Despite the fact that improving access to resources like housing and employment can support treatment completion and long-term recovery [2, 25, 26], little research explores the full recovery pathway of:  resolving legal issues,  increased access to housing, employment, and other resources, and  downstream consequences for an individual’s recovery from a SUD. Qualitative research shows that unresolved legal issues can have a direct impact on clients’ ability to complete clinical treatment regimens, including outcomes like denial of entry to sober transitional housing and interruptions to treatment when clients are revoked to jail.Footnote 2 In addition to arrest warrants, outstanding legal financial obligations (LFOs) incur interest and compounding penalties that can spiral into driver’s and professional license suspensions. LFOs and license suspensions may interfere with one’s ability to work in the formal economy and may spur subsequent criminal activity according to reviews of previous scholarship and correlational research [18, 27,28,29].
Need for this randomized controlled trial
Despite prevailing knowledge that treating defendants’ SUD may improve both legal and public health outcomes, there are few policy efforts aimed at improving the unresolved legal issues that can serve as barriers to recovery. Some examples of unresolved legal issues include outstanding child support arrears, fines, fees, restitution, and arrest warrants. American criminal and civil justice systems can be intimidating, costly, and difficult to navigate for the average person and more so for those struggling with SUD and those with limited financial resources [18, 30]. We ask: does resolving legal issues have a causal effect on recovery outcomes for individuals with SUD? And if so, what are the potential mechanisms for this causal effect?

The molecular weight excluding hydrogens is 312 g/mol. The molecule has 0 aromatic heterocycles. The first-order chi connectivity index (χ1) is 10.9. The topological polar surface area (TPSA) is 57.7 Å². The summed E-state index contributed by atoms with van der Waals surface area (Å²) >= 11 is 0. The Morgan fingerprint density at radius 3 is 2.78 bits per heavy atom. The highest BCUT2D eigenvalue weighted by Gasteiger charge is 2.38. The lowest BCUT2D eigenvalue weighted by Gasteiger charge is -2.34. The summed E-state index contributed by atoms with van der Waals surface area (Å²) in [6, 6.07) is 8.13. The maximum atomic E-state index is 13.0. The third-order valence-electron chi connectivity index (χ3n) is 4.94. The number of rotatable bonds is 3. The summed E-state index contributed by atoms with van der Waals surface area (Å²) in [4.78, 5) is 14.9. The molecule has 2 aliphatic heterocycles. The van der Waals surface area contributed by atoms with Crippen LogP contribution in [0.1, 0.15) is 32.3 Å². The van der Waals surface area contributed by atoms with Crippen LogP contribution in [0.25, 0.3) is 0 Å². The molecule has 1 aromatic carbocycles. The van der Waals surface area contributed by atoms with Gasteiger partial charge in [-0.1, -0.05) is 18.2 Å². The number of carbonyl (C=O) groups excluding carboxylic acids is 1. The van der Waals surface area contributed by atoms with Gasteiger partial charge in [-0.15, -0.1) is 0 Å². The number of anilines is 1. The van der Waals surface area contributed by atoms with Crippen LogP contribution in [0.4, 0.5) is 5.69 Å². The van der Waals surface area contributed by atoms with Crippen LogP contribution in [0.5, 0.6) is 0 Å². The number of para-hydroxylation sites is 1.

To investigate these questions, we partner with a community-based public health organization that delivers care to Medicaid and uninsured clients, and the two community-based non-profit treatment centers who are the primary providers of SUD services for this client population, seven courts, and a tech startup to target online dispute resolution (ODR) to those seeking treatment for SUD to improve treatment outcomes. The ability of our research to capture longitudinal data on treatment outcomes, employment, justice system encounters, housing, as well as family and social support will expand our theoretical understanding of the complex interplay between SUDs, civil and criminal legal system entanglements, and recovery outcomes.
While there are many levers to resolve legal issues—e.g. navigators that accompany clients to in-person court appearances ; petition-based expungement ; automated expungement —we focus on one type of tool: online dispute resolution (ODR). ODR offers a variety of legal services, remotely, at no charge to defendants to help them address unresolved legal issues.